Rutgers students can access design training and hundreds more free courses online
In a highly competitive job market, the School of Communication and Information provides its undergraduates with free access to a website called Lynda — an online resource that teaches students supplementary computer skills.
The Lynda website is an online platform where specialized professionals and industry experts teach users the skills, software and essentials of a particular field.
Video tutorials are available for beginners and more advanced students in hundreds of topics. Engaged learners can submerge themselves in their curiosity and leave the website having achieved personal and professional goals, from leadership training to 3D animation.
The school maintains an academic subscription every Rutgers student has access to these videos, can expand their knowledge and gain technical skills that help attract potential employers.
“You can just throw any kind of software into the search box and often there’s a beginner, intermediate and advanced level course, and you can, in a matter of hours, move yourself to a position where you could at least say, ‘I understand what that software is about and I have some basic skills and I’m working on training myself in that,’” said Hester Coan, the assistant director of Student Services for Career Services.
The website, popular with more than 1 million subscribers, adapts to rapid changes in today's technological environment.
This comes in handy when schools either do not have the time or funds to keep students up to date with the newest version of a program. Students eager to race with constantly changing, cutting edge technology can learn about software like Final Cut Pro or Adobe Premiere, without worrying about learning a version that could become obsolete the next day.
“Technology is constantly changing to the point where you learn something today, it’s gone by tomorrow ... With a Lynda.com, they’re the ones that are upgrading. They’re the ones who are getting the sessions. They’re the ones that are coming up with the instructionals on it and we, who are in the classroom and may not have the time or the money to upgrade or something like that, can say, ‘If you want to find out what the newest upgrades are, go over to Lynda.com,” he said.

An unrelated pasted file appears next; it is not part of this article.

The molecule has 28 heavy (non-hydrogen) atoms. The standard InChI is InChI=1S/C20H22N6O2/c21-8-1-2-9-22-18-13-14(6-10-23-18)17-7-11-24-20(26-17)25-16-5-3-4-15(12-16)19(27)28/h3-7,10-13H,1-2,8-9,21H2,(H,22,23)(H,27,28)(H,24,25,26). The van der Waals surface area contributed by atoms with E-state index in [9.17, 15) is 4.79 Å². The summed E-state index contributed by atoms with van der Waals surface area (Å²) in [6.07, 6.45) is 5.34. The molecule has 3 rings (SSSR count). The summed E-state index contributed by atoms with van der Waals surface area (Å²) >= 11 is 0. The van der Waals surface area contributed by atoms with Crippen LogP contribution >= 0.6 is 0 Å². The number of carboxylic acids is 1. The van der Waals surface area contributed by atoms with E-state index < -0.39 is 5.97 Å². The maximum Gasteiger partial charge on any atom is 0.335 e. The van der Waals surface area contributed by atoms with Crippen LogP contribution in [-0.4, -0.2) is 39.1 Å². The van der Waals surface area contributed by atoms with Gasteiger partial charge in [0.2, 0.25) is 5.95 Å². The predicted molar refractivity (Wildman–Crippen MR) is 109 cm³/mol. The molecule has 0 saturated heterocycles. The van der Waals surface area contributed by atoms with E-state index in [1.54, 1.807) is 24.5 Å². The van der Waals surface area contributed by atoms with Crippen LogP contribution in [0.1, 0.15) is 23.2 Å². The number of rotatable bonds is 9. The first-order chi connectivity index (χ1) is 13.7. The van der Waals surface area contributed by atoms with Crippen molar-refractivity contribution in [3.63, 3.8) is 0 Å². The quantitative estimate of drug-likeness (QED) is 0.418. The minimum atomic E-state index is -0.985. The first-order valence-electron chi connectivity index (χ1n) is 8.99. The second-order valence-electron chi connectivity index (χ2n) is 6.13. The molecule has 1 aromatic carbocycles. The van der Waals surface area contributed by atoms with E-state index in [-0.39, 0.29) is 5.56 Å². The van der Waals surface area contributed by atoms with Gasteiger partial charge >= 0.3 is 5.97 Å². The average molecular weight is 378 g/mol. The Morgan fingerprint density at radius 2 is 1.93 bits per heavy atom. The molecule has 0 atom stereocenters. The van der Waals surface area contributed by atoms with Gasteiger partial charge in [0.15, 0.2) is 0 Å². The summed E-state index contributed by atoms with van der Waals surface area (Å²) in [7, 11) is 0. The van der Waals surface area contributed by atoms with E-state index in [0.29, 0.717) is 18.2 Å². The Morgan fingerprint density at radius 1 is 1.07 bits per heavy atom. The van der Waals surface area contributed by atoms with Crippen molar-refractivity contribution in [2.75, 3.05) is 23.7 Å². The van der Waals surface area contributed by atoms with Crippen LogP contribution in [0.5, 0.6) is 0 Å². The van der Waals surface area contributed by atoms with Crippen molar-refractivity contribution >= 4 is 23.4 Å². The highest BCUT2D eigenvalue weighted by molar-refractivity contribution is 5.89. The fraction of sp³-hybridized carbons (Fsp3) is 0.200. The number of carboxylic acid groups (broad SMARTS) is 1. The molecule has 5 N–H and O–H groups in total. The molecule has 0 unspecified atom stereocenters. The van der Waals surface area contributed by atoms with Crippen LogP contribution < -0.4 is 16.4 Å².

Coan explained that in addition to navigating the site for specific language development skills or HTML-coding training, its advantageous to log on, explore, open doors and discover new areas of interest.
“I think one of the most difficult things about choosing a career is that people don’t know the range of possibilities that are open to them. They have narrow experience in the working world and are not prepared to imagine all the places they could go. Something like Lynda allows you to wander around in different worlds and see what you might be interested in,” she said. “... Try new things all the time, because you never know when you’re going to just trip over your own passion.”
Steve Miller, director of undergraduate studies in Journalism and Media Studies, echoed similar sentiments and said that students need to always maintain the mindset of being hungry for knowledge and break the pattern of learning material just to pass an exam.
“One of the great benefits of being at Rutgers is a liberal arts education, because you learn so much ... You have to be willing to learn something new every single day. Go and find it. The day you stop learning is the day that you stop. Period. Just because you’re a student in college and you get your diploma, doesn’t mean you’ll stop being a student of life,” Miller said.